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Recordings

Karol Szymanowski: Songs, Op. 31 and Op. 49.
17 Aug 2008

SZYMANOWSKI: Songs, Op. 31 and Op. 49.

The lyricism characteristic of the instrumental music of Karol Szymanowski (1882-1937) is at the core of his songs, and the two collections found on this recording represent his vocal music well.

Karol Szymanowski: Songs, Op. 31 and Op. 49.

Anna Mikołajczyk, soprano, Edward Wolanin, piano.

Dux 0547 [CD]

$18.99  Click to buy

The twenty songs of Rymy dzieciȩce, Op. 49 (Children’s Rhymes) are settings of poems by Kazimiera Iłłakowiczówna that Szymanowski composed between 1922 and 1923. The texts published in both the original Polish and in a translation by J. Abramczuk and S. A. Witkowski, concern various aspects of childhood, yet contain a level of meaning that suggests an adult audience. The first song, “Before falling asleep” reveals an almost stream-of-consciousness list of the very thoughts that represent the narrator’s mind before retiring. That song contains some of the lush, impressionistic harmony that Szymanowski used in other music he composed at this time. The harmonic idiom helps to depict the state of mind in this poignant song. Elsewhere Szymanowski is overtly simpler, with rhythms that call to mind the various chants that are part of the spontaneous games of children in various cultures and, in this sense, convey a sense of universality that makes these Polish songs approachable. Such is the case with “How best to get rid of a hornet,” which transposes the relationships of the human child onto the insect in a way that resembles some of the poetry in the children’s section of the German-language collection of folk poetry Des Knaben Wunderhorn. Yet not all the poetry demonstrates an innocent childhood. “Crafty Leiba,” with its use of childlike rhythms, reflects some Jewish stereotypes of the time. Details like these are the exception, though, and most of the songs are quite approachable. In most of them, the union of vocal line and accompaniment create a seamless ensemble in this set of miniatures.

The earlier collection of songs found here, Pieśni ksiȩźnicki z baśni, Op. 31 (Songs of a Fairy-Tale Princess) may be more familiar in the version for voice an orchestra. As much as the latter setting contains nuances that put the work in the tradition of the nineteenth-century orchestral Lieder. Yet in the version with piano accompaniment the vocal line becomes the focus of attention, with its demanding vocal line that is redolent of modal inflections and improvistory-sounding passagi. Composed in 1915, almost a decade before his Children’s Rhymes, the Songs of a Fairy-Tale Princess sounds, at times, like a later, more complex work. Certainly the longer texts of the six poems that comprise the cycle give the composer the opportunity to sustain the moods suggested by the verses and explore them. Thus, the intensity that Anna Mikołajczyk offers in her interpretations of the music provides a welcome dimension to this recording. As a native speaker, her knowledge of the texts and the idiomatic meanings supports the phrasing she brings to the music.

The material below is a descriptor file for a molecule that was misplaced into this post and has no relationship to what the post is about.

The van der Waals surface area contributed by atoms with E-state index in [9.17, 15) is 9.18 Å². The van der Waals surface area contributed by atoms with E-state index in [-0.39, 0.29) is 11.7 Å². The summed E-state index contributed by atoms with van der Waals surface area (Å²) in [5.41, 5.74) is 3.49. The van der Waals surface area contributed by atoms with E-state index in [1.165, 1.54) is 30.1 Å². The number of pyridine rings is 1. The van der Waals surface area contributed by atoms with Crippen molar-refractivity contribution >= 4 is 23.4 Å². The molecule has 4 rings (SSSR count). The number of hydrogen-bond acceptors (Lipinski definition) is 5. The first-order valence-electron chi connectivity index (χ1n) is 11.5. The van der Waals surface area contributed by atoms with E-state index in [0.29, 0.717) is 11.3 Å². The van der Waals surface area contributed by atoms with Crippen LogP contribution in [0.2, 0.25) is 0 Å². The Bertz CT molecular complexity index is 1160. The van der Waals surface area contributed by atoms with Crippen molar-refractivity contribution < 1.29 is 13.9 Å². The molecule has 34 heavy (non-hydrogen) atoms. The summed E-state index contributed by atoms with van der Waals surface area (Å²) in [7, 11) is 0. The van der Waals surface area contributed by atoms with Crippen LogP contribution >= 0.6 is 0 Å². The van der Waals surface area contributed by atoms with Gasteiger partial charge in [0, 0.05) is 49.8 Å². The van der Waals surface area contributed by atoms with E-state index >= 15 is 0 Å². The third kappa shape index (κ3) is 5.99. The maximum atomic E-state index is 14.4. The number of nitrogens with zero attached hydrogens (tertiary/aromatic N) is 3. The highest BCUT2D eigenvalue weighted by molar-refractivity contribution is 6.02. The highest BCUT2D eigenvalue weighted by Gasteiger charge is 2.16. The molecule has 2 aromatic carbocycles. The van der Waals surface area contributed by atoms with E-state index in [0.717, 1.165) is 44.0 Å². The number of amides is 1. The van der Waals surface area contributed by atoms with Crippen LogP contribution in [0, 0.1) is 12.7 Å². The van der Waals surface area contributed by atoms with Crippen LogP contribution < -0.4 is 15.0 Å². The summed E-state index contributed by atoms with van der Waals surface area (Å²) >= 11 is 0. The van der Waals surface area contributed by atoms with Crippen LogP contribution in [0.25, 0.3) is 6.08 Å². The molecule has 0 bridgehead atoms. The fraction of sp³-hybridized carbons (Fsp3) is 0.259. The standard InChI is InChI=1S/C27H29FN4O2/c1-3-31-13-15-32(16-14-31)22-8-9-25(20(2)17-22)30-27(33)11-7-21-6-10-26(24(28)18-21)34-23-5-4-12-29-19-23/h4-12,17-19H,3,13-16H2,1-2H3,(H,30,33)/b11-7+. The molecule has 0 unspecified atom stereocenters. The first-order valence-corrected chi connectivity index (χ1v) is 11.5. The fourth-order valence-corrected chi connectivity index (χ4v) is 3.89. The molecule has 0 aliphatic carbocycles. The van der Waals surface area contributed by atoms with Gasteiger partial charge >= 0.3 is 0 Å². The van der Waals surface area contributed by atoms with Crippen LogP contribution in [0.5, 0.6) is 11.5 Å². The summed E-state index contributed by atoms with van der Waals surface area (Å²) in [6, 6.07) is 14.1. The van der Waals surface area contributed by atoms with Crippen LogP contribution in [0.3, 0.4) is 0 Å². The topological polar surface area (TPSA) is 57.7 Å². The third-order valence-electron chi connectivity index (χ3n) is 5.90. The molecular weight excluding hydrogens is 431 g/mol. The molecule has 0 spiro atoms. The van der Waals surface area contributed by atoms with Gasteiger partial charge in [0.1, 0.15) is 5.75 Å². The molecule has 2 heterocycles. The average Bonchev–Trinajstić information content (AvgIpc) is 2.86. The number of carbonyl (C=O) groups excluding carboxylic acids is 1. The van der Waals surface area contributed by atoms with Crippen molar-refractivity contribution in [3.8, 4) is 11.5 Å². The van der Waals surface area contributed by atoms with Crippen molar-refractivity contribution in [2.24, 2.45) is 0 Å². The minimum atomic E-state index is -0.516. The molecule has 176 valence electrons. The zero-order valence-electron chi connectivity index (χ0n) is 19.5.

With the title of the work providing a frame for the cycle, the the Songs of a Fairy-Tale Princess is an evocative work. Each poem suggests a mood or sentiment, but nowhere does the cycle have an explicit narrative. The first three settings convey the sense of sense of loss of or distance from the beloved of the princess. “The lonely moon,” “The nightingale,” and “Golden slippers” establish the situation at the outset of the cycle, where the lover is somehow absent, but nonetheless welcome. The sentiment emerges well in the “Golden slippers,” which Mikołajczyk renders gracefully, anticipating, as it were the optimistic conclusion of the cycle. “A dance” is another piece in which the sense of the text and the shape of the music work well together. In this recording, Mikołajczyk introduces the sense of physical movement to support the title, which resorting to any sort of exaggeration. It is a tasteful interpretation that demonstrates the subtleties that Mikołajczyk and Wolanin bring to Szymanowski’s music. They work well together in the last two songs of the cycle, with the conclusion, “A feast” resolving fittingly the emptiness that comes into each of the pieces that precede it. Likewise, the performance is appropriately celebratory, yet within the character of the cycle. Mikołajczyk and Wolanin establish the proper tone that brings some insights into the music, which deserves to be known better. Ultimately it may be performances like this one that will bring this work and the other cycle to audiences around the world.

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